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Maximizing cucumber (Cucumis sativus L.) productivity: A stu | 107420
An International Journal

Agricultural and Biological Research

ISSN - 0970-1907
RNI # 24/103/2012-R1

Abstract

Maximizing cucumber (Cucumis sativus L.) productivity: A study on the influence of transplanting dates, planting density and training techniques in naturally ventilated polyhouses of Himachal Pradesh

Raveena*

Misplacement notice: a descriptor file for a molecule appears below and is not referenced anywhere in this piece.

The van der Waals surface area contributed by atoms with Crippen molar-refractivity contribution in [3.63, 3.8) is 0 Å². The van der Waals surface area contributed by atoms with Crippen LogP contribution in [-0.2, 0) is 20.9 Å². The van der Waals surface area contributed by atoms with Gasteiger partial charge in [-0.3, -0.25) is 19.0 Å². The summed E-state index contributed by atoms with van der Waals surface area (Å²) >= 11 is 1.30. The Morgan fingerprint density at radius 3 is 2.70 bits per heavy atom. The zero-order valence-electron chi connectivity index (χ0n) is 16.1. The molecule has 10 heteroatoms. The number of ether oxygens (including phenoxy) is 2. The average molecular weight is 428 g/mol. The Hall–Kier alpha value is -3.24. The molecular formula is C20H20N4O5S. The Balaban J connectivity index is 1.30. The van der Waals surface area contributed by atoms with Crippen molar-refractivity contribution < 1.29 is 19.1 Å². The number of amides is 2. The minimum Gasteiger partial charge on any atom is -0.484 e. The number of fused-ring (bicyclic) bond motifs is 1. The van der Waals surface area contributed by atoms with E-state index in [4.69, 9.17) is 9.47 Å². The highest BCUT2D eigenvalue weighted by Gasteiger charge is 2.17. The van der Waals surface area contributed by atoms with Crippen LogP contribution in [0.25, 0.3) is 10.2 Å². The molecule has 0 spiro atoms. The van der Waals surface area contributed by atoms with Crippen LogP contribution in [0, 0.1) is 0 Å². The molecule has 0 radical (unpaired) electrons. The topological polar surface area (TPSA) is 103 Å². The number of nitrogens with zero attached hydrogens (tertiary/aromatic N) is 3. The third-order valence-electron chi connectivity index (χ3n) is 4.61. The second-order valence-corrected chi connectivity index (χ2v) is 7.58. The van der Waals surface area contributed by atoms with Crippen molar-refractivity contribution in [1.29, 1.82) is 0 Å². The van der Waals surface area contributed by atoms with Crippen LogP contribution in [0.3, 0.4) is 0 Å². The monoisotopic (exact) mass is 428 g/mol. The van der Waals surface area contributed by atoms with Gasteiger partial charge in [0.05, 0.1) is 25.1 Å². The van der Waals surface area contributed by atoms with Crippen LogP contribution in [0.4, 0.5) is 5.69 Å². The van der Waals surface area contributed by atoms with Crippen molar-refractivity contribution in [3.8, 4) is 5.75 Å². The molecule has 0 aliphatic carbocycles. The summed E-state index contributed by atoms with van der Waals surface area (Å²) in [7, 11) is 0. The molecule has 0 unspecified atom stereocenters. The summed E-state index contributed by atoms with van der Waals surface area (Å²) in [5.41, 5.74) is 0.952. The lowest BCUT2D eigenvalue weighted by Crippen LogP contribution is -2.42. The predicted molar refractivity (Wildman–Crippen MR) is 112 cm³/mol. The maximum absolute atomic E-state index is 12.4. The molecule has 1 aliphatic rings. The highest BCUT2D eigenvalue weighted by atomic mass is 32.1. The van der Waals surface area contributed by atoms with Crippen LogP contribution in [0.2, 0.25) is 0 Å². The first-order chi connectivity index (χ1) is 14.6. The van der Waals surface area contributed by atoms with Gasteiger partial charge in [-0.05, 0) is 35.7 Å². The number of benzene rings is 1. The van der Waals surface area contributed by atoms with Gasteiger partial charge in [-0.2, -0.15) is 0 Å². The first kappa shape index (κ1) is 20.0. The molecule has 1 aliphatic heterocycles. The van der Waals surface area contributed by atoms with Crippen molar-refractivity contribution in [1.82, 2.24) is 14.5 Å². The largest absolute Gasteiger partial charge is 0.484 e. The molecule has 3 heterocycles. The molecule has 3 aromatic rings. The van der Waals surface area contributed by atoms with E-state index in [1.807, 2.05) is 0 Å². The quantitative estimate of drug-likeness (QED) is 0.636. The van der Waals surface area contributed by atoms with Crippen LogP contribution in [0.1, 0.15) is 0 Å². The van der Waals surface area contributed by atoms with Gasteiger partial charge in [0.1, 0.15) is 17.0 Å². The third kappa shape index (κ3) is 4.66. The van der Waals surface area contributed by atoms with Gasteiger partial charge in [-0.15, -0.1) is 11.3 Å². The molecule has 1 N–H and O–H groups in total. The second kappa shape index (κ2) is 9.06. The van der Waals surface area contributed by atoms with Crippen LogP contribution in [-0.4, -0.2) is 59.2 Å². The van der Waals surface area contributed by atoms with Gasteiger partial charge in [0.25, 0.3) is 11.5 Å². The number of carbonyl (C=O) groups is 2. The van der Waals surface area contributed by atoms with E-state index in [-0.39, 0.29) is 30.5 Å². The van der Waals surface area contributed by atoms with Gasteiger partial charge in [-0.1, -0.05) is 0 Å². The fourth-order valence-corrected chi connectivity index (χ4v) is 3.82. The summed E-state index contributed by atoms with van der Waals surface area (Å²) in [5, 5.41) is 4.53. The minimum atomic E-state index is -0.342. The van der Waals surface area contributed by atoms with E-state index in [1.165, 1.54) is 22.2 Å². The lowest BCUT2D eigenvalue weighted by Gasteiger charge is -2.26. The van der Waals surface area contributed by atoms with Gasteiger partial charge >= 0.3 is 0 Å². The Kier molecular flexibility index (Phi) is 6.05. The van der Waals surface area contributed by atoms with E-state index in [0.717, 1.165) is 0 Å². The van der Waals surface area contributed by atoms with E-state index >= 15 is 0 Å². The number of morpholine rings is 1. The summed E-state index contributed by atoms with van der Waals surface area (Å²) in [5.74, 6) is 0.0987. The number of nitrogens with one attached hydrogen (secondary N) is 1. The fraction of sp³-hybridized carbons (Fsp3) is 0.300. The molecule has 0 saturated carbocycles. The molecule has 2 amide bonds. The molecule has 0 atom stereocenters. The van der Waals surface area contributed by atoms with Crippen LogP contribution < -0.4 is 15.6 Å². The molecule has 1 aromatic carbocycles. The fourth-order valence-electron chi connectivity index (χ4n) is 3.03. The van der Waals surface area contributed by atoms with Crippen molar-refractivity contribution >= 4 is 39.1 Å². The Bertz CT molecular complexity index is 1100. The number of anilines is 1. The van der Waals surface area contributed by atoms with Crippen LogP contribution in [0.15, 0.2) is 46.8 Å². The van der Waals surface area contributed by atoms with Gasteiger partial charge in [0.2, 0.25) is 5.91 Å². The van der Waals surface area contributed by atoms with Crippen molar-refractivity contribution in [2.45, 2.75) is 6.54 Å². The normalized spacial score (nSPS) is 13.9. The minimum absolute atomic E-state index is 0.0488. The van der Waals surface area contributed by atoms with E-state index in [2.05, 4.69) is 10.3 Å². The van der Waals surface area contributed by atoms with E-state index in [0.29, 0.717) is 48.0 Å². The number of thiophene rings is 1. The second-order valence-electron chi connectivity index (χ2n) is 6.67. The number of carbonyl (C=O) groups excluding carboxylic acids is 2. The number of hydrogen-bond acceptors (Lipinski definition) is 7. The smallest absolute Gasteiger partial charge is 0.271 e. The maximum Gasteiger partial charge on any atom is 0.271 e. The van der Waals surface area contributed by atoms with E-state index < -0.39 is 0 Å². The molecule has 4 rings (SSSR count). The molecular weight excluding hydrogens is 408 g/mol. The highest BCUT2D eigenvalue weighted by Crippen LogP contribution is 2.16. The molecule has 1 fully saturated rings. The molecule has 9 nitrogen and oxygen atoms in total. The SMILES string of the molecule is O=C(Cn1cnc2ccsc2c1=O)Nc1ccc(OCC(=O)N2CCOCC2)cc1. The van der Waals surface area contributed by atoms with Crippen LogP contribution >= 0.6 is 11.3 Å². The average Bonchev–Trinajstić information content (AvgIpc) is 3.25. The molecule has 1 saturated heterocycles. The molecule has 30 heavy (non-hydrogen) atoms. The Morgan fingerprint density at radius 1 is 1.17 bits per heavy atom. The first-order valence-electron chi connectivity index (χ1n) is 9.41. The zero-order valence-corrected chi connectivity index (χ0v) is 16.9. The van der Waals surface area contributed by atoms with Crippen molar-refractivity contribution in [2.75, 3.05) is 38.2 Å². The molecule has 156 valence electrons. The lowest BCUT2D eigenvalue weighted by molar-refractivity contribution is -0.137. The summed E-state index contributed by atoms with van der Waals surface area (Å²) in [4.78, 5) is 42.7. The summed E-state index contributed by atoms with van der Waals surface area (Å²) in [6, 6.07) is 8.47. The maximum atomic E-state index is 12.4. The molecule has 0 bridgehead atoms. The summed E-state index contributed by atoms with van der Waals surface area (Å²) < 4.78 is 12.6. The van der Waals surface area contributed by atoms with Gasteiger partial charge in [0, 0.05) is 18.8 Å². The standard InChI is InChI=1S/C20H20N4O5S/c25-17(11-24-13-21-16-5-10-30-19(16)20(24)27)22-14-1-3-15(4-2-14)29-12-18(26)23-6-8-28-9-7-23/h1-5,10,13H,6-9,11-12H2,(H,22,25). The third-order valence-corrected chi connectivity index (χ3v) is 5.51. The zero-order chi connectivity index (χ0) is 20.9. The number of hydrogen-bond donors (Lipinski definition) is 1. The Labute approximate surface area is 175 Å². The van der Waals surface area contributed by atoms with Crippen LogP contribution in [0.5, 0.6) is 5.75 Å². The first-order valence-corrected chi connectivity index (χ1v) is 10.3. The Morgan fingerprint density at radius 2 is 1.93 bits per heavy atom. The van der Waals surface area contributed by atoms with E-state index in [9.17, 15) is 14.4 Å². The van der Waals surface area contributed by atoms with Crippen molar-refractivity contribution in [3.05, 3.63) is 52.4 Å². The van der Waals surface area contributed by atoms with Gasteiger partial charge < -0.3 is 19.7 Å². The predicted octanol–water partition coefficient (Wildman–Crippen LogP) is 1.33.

Protected cultivation, sometimes referred to as polyhouse farming, is a common method for creating and preserving a controlled environment ideal for maximum crop productivity. Although protected farming produces crops with less resources than other methods, it still requires a lot of resources. This technology combines production system profitability with quality parameters that are driven by the market. Cucumis sativus or cucumbers, are a highly popular crop grown in naturally ventilated polyhouses in the mid-hills of Himachal Pradesh. This is because the cold temperatures in open fields and shed net houses result in low fruit yield and quality. Cucumbers are a very profitable crop in the early summer because of the high market price. The goal of the current study was to choose polyhouse cucumber hybrids that would be suited for early season harvest in Himachal's mid-hills. Therefore, an experiment was carried out in the off-season at the research farm of department of Agricultural Engineering, college of Agriculture, Chaudhary Sarwan Kumar Himachal Pradesh Krishi Vishvavidyalaya (CSKHPKV), Palampur to study the impact of transplanting date, planting geometry and training system on cucumber productivity under naturally ventilated polyhouse. The experiment was set up using a factorial randomized block design with three replications and it included eighteen treatments i.e., two planting geometries (60 cm × 30 cm and 75 cm × 30 cm), three training systems (two shoots, three shoots and four shoots) and three transplanting dates (1st fortnight of March, 2nd fortnight of March, 1st fortnight of April). Among the date of transplanting, significantly higher vine length, number of fruits per plant, fruit length (18.21 cm), fruit weight (177.86 g), fruit breadth (6.40) and fruit yield per plant (3.23 kg) was recorded under, 1st fortnight of March over 2nd fortnight of March and 1st fortnight of April. Highest fruit length (17.13 cm), fruit breadth (6.34 cm), fruit weight 175.52 g), number of fruits per plant (22.82) and fruit yield per plant (3.10 kg) was recorded under wider spacing (75 cm × 30 cm) than narrow spacing. With respect to the number of shoots per plant, plants with two shoots recorded significantly higher fruit length (17.61 cm), fruit breadth (6.39 cm), fruit weight (179.67 g). Whereas retaining three shoots per plant recorded significantly higher fruit yield per plant (3.48 kg).

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